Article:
Abstract 3637: Expression of the NOS3 Activator S100A1 is Negatively Regulated by a NO-dependent Posttranslational Mechanism in Cardiac Endothelial Cells
Background: The calcium (Ca) sensor protein S100A1 has recently been found to be expressed in endothelial cells (ECs) and loss of EC S100A1 diminishes NO availability and results in impaired vascular relaxation and hypertension in S100A1 knockout mice. Vice versa, S100A1 gene transfer to ECs results in enhanced NOS3 activity and NO production. Given the importance of NO homeostasis for regulation and integrity of vascular function, we hypothesized that EC NO levels might directly regulate expression of the NOS3 regulator S100A1.
Methods and Results: Rat cardiac ECs were enzymatically isolated and S100A1 mRNA and protein abundance were determined by semiquantitative RT-PCR analysis and Western blotting normalized to unchanged 18s and GAPDH signals. Exposure of cultured ECs to the NO-donor GSNO (10 μM) and SNP (10 μM) resulted in a significant 55±2%* and −49±7%* decrease of S100A1/18s mRNA after 8 and 24 hours (*P<0.05, n=5) in accord with accelerated NO release from GSNO. In further support of our hypothesis, the NOS inhibitor L-NAME (100 μM) significantly enhanced EC S100A1 mRNA levels by 2-fold after 24 hours (P<0.05 vs. control, n=3). Moreover, the inhibitory effect of GSNO on EC S100A1 transcription was blocked by coincubation with the guanylyl cyclase inhibitor ODQ (10 μM) and ODQ alone enhanced S100A1 mRNA levels by 2-fold (*P<0.05, n=3) indicating that NO might negatively regulate EC S100A1 transcription through the GC-cGMP-PKG dependent pathway. Application of the transcriptional inhibitor actinomycin D (10 μM), did not alter the inhibitory effect of GSNO suggesting that the NO-dependent decrease in EC S100A1 mRNA abundance is mediated through a posttranslational mechanism. In contrast, GSNO neither altered abundance of SERCA nor VEGF or S100A4 and S100A6 mRNA levels in ECs supporting the specificity of our finding. As expected, the NO-donor SNP decreased EC S100A1 protein levels after 72 hours in culture by 2-fold compared to control.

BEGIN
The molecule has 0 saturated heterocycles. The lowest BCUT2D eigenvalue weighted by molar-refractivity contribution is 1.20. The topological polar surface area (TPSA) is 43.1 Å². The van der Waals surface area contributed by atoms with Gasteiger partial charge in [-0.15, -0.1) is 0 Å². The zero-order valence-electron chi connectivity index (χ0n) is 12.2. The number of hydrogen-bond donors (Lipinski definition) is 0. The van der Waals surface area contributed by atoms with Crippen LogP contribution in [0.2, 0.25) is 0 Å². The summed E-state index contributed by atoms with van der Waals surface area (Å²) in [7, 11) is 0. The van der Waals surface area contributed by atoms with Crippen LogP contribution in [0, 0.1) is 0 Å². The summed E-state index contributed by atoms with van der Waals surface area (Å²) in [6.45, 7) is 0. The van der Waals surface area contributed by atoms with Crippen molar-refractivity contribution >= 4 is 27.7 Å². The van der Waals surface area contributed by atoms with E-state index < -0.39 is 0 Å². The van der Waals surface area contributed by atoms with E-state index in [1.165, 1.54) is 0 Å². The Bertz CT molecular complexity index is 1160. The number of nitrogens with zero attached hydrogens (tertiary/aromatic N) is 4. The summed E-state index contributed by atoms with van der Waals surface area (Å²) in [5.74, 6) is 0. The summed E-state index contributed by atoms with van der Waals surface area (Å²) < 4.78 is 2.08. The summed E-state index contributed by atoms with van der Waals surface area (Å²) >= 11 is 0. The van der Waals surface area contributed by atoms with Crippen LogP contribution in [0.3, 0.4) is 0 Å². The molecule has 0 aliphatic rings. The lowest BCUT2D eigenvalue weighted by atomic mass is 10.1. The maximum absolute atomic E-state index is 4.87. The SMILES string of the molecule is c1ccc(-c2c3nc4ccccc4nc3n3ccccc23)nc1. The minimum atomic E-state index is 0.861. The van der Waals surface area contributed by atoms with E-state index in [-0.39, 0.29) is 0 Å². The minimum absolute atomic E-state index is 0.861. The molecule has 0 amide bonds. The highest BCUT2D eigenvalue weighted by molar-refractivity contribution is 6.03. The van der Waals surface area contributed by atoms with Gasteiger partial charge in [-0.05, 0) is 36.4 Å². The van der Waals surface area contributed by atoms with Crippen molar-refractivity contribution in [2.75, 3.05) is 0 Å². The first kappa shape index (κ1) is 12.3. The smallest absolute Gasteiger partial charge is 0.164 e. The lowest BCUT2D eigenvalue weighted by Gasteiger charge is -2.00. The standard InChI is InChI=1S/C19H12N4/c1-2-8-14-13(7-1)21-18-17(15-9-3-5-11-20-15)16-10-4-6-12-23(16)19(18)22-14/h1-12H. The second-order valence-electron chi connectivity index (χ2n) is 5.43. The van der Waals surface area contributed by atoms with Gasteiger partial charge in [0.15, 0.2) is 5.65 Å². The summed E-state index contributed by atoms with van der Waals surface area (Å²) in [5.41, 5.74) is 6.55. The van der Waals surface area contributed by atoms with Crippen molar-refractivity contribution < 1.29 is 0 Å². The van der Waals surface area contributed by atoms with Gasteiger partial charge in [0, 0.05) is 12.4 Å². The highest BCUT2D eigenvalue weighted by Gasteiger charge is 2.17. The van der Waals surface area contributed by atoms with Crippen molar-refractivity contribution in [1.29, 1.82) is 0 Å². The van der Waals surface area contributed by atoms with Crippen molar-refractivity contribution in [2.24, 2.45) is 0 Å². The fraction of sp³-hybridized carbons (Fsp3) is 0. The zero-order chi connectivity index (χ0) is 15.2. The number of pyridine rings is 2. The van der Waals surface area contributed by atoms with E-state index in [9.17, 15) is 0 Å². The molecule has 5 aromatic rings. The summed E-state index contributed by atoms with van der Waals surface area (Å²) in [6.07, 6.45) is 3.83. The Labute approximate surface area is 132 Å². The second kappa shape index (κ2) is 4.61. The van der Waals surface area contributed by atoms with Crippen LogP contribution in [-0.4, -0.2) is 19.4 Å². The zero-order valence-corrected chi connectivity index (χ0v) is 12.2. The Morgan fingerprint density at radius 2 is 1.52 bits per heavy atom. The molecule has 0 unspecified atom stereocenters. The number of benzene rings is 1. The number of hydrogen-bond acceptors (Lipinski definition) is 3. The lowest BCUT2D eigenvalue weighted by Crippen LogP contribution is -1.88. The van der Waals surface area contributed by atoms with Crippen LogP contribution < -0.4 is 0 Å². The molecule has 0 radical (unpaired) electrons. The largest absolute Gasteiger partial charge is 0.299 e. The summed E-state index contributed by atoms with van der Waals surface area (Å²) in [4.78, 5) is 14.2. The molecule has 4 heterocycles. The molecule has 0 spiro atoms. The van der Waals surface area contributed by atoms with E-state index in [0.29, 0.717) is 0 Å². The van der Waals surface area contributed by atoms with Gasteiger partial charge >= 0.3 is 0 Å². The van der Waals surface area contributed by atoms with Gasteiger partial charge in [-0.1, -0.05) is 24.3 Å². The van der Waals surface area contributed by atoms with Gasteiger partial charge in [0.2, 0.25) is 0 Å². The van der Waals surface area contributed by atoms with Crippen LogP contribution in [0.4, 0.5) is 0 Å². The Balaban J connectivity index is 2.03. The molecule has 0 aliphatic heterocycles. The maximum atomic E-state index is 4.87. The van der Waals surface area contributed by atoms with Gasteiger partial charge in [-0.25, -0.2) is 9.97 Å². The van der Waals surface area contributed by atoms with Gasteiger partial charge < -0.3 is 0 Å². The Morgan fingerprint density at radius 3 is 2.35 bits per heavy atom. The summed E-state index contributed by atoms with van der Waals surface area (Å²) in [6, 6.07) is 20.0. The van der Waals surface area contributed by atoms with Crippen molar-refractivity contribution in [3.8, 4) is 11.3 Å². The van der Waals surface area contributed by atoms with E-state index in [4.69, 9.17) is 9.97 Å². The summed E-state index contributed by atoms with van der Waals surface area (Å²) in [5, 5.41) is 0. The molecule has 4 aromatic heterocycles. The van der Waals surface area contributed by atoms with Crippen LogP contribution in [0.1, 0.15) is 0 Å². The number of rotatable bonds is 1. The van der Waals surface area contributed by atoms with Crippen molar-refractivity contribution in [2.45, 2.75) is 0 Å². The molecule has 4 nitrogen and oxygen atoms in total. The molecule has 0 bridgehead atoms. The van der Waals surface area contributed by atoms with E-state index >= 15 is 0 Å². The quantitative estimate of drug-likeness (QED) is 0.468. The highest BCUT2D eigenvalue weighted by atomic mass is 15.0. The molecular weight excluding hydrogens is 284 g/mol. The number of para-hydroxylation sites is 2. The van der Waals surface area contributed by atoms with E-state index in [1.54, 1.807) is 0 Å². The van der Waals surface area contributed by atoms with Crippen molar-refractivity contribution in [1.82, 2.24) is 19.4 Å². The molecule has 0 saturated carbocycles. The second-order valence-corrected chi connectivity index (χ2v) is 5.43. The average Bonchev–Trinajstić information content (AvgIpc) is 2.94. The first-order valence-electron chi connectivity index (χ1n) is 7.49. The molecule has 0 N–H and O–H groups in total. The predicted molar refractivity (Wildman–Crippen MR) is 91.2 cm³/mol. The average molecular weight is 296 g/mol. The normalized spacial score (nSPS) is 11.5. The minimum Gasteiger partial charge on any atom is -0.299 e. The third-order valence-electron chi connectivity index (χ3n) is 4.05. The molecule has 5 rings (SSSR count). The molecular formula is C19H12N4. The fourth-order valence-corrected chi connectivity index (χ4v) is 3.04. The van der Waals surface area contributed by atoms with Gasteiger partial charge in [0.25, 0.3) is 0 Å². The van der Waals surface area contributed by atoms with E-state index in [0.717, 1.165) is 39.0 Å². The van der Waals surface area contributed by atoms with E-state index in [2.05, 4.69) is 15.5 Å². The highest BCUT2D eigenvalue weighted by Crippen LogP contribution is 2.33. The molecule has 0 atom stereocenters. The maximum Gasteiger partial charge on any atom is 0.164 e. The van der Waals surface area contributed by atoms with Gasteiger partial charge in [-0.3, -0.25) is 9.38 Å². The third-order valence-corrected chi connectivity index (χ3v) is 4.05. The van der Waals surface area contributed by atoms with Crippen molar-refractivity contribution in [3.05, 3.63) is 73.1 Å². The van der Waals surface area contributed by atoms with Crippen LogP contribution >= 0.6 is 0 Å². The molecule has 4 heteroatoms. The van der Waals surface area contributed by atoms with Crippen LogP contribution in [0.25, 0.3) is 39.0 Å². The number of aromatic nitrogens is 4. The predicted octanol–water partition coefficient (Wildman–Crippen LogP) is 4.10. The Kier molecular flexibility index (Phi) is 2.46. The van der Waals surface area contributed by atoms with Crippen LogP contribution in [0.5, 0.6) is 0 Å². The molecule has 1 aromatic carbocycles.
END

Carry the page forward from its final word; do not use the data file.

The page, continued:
Conclusion: Given the importance of S100A1 in regulating EC NO-homeostasis and vascular function in vivo, we have identified a novel NO-dependent negative feedback mechanism in EC suppressing abundance of the NOS3 activator S100A1 through a posttranslational mechanism, potentially relying on GC-cGMP-PKG signaling.